137. Refusing Academic Alienation and Appropriation: Disruptive Approaches
Marina Johnson-Zafiris, Cornell University; Aspen Omapang, Cornell University; Beatrys Rodrigues, Cornell University; OS Keyes, University of Washington - Seattle;
Often the neo-liberal academy institutionalizes a settler-colonial logic of extractivism unto researchers. For example, instead of using our position to transfer power, resources, and access to communities, academics instead appropriate knowledge to gain high-status among peers. Black feminisms and decolonial scholar-activists have prompted us to do more than think and instead challenge Imperialism and Western thought. For this panel, we are directing this call to action squarely on power structures embedded in academic funding.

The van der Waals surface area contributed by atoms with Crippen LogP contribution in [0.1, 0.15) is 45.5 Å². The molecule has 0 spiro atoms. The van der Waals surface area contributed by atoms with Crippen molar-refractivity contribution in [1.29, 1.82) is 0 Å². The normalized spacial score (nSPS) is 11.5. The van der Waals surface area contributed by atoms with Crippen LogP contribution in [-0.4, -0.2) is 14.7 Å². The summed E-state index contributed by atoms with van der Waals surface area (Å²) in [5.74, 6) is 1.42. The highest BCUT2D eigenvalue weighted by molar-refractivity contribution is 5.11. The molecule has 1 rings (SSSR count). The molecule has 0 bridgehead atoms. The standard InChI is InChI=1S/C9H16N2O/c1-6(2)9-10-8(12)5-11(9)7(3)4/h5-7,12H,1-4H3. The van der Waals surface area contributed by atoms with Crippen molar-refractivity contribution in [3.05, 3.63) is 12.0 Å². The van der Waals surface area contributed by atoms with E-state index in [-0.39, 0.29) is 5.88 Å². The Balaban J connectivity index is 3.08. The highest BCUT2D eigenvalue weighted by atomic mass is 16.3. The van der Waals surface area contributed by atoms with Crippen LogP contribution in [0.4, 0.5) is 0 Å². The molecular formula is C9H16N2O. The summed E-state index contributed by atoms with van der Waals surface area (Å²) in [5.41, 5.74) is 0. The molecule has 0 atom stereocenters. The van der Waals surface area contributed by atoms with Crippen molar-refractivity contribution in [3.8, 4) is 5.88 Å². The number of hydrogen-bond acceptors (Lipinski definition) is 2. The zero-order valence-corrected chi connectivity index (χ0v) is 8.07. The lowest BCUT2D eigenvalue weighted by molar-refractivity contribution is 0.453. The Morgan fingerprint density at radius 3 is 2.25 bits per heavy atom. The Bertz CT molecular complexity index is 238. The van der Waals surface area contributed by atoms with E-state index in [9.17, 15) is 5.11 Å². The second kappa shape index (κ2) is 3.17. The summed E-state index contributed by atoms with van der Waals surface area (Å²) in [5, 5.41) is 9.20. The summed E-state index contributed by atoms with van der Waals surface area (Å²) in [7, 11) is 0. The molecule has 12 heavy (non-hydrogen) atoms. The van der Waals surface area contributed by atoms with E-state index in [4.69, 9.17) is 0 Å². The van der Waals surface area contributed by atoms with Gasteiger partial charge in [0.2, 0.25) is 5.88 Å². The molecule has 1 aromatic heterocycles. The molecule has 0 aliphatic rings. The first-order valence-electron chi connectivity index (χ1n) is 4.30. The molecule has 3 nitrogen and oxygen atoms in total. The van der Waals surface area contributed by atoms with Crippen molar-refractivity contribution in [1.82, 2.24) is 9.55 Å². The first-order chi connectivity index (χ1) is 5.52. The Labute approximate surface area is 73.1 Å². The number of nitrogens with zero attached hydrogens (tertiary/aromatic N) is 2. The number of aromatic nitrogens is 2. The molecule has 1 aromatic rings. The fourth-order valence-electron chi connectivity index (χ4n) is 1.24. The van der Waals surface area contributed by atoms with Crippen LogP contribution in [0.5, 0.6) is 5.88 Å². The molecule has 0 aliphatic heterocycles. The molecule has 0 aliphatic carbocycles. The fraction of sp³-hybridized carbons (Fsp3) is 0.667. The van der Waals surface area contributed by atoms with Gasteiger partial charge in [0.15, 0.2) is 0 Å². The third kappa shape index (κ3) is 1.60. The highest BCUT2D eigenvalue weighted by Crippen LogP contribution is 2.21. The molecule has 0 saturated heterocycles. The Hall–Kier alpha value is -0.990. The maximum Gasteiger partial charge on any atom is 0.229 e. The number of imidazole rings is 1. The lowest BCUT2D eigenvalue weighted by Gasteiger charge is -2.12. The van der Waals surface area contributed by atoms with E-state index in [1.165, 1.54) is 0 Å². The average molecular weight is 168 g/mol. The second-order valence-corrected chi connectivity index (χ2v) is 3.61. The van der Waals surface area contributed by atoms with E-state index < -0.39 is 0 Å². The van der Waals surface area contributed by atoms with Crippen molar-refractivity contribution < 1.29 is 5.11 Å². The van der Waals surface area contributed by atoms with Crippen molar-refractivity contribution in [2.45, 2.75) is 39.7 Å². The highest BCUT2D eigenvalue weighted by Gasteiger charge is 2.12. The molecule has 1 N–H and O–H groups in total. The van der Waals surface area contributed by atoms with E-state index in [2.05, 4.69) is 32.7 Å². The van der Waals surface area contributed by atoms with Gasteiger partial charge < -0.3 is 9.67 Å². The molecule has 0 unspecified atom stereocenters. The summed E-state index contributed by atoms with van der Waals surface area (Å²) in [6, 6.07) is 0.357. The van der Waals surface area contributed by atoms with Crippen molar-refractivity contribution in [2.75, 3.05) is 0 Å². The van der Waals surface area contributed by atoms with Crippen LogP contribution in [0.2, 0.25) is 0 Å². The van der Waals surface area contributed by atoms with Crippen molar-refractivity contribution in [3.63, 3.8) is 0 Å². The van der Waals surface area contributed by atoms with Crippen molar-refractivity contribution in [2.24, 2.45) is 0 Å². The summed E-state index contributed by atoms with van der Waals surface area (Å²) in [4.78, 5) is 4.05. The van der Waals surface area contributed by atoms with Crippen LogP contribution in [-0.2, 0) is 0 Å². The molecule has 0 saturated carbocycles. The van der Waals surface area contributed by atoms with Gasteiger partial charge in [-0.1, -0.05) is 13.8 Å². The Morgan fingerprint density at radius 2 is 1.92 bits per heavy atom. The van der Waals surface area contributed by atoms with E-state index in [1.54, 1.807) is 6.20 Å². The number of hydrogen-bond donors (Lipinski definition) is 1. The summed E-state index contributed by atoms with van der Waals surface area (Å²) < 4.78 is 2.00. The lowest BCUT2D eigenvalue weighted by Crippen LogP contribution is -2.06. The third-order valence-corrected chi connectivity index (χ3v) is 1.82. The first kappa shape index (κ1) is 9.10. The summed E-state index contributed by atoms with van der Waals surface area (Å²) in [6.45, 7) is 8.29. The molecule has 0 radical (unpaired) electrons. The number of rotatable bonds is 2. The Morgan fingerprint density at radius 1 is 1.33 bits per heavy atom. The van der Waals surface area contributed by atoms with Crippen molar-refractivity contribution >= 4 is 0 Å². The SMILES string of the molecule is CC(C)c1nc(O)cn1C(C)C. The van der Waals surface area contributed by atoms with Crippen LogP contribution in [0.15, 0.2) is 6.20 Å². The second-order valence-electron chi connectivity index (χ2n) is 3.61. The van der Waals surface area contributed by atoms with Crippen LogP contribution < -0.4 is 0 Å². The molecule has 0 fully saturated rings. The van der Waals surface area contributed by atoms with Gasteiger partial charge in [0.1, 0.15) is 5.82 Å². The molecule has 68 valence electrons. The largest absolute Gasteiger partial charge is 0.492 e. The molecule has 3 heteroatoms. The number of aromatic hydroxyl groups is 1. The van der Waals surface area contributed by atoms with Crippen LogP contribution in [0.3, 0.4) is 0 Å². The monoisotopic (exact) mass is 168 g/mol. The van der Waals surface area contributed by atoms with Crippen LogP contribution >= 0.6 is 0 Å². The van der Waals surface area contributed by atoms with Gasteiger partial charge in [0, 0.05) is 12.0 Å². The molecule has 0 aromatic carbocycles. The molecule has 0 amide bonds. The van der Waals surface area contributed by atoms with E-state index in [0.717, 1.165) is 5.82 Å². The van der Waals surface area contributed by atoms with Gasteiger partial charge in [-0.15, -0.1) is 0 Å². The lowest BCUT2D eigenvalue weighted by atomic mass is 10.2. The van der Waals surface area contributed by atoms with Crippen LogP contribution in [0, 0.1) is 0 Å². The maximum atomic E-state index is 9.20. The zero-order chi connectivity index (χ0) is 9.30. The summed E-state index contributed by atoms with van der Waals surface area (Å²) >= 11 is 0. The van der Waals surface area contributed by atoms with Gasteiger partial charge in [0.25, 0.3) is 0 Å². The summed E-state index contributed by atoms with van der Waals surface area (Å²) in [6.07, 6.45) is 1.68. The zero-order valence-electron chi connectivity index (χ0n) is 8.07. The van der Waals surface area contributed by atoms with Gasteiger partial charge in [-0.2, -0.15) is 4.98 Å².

We seek to flip the extractive epistemologics of academia onto the institute itself - seeking ways to challenge the financial dogmas of utilizing research funds. As (Moten, Harney 2004) state, 'In the face of these conditions one can only sneak into the university and steal what one can. To abuse its hospitality, to spite its mission…' Using our academic identities and affiliations as conduits for resource redistribution, we explore modes in which folks have wrecked, scavenged, retooled, and reassembled the settler-colonial university into anti-colonial contraptions (la paperson 2017).
We are accepting a wide range of submissions that play with the idea that the only ethical relationship with the university is a subversive one or 'The Only Possible Relationship to the University Today Is a Criminal One" (Moten, 2004). Submission formats include, but are not exclusive to: papers, work-in-progress materials, community engagements, case studies, art installations, speculative thinking, free technologies. We want to explore ways that scholars have been able to use the oppressive structures that they are entrenched in as a form of resistance.